Western Wildfires

Last fall witnessed numerous devastating wildfires occurring across Australia, California, and other western states. For the most part, these conflagrations are much larger and more dangerous than the fires that burn in the eastern part of the country. This is due to a number of factors relating to the topography, climate, and the vegetation that fuels these blazes. For a fire to burn, it needs a source of heat, oxygen, and a fuel to burn. Firefighters refer to these three elements (heat, oxygen, fuel) as the “fire triangle.” When one of the components of the fire triangle is missing, the fire will not occur. Conversely, when these ingredients are present in abundant supply, the fire will be large and burn intensely. Southern California has been a source of many terrible wildfires of late. This area is characterized by warm, dry climatic conditions, strong winds arising from the mountain ranges and ocean breezes, and having vegetation that can ignite quickly and burn intensely.

Credit: insideclimatenews.org - Josh Edelson

The infamous Santa Ana winds affect this region in the late summer and fall. These strong, dry winds blow from the mountains towards the ocean, quickly drying out vegetation and woody material, adding abundant oxygen, and fanning the flames of any fire that might be burning. The west is also characterized by mountainous terrain that is steep and rugged, with its own weather patterns, as heated air rises during the day and cool air descends at night. The western United States is prone to many storm events where there are high winds, lightning and thunder, but little rain. Lightning strikes are a major cause of many wildfires in the western states, unlike the east where storm events usually include rain.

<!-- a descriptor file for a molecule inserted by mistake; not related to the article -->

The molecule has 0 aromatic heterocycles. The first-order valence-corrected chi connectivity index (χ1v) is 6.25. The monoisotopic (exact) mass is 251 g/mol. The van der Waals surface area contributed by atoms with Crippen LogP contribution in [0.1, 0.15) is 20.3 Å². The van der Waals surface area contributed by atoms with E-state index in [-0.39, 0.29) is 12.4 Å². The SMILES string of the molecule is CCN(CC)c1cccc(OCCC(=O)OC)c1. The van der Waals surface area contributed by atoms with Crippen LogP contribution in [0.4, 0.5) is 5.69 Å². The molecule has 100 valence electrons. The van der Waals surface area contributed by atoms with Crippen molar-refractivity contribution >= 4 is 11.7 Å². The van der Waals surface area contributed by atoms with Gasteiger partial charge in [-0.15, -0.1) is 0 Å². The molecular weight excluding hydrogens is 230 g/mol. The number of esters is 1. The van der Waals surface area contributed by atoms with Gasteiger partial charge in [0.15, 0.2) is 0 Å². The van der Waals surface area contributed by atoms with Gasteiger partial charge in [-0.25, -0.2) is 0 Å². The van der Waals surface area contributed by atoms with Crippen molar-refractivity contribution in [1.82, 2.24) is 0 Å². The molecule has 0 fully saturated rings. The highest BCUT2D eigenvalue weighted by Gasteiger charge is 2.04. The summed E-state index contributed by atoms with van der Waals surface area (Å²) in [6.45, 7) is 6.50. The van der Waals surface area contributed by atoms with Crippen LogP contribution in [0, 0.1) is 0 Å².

The drier conditions found in the western states favor vegetation such as evergreen trees that can withstand arid conditions. Much of this vegetation has volatile chemicals in their waxy needles, leaves, twigs, and woody tissue. Vegetation such as pine, spruce, cedar, sage brush, and laurel can easily ignite and burn very intensely given the proper conditions.

The west also has large sections of forest that are not impacted by humans due to steep slopes, remoteness, or an overall management strategy that prohibits any type of disturbance. The net result is that large amounts of dead and dying trees accumulate in these forests, adding greatly to the potential fuel load. Therefore, given the right conditions, a fire can start in a remote area on steep landscape, grow in intensity as the dried fuels burn and living vegetation ignites, and is spread quickly by convectional currents and the prevailing winds. All of these factors create extreme fire behavior.

Now aware of these dangers, many western communities are beginning to take steps to mitigate the fire hazard. Building homes with inflammable materials, installing sprinkler systems around the home, maintaining safe zones around the home with little or no vegetation, reducing fuel loading by thinning forests and removing dangerous fuels, improving access into communities, and maintaining well trained and equipped wildfire fighting specialists are some of the measures being taken to reduce the likelihood of devastating fires.

Article by FCFCDB

Page header photo credit: sciencemag.org - Kyle Grillot

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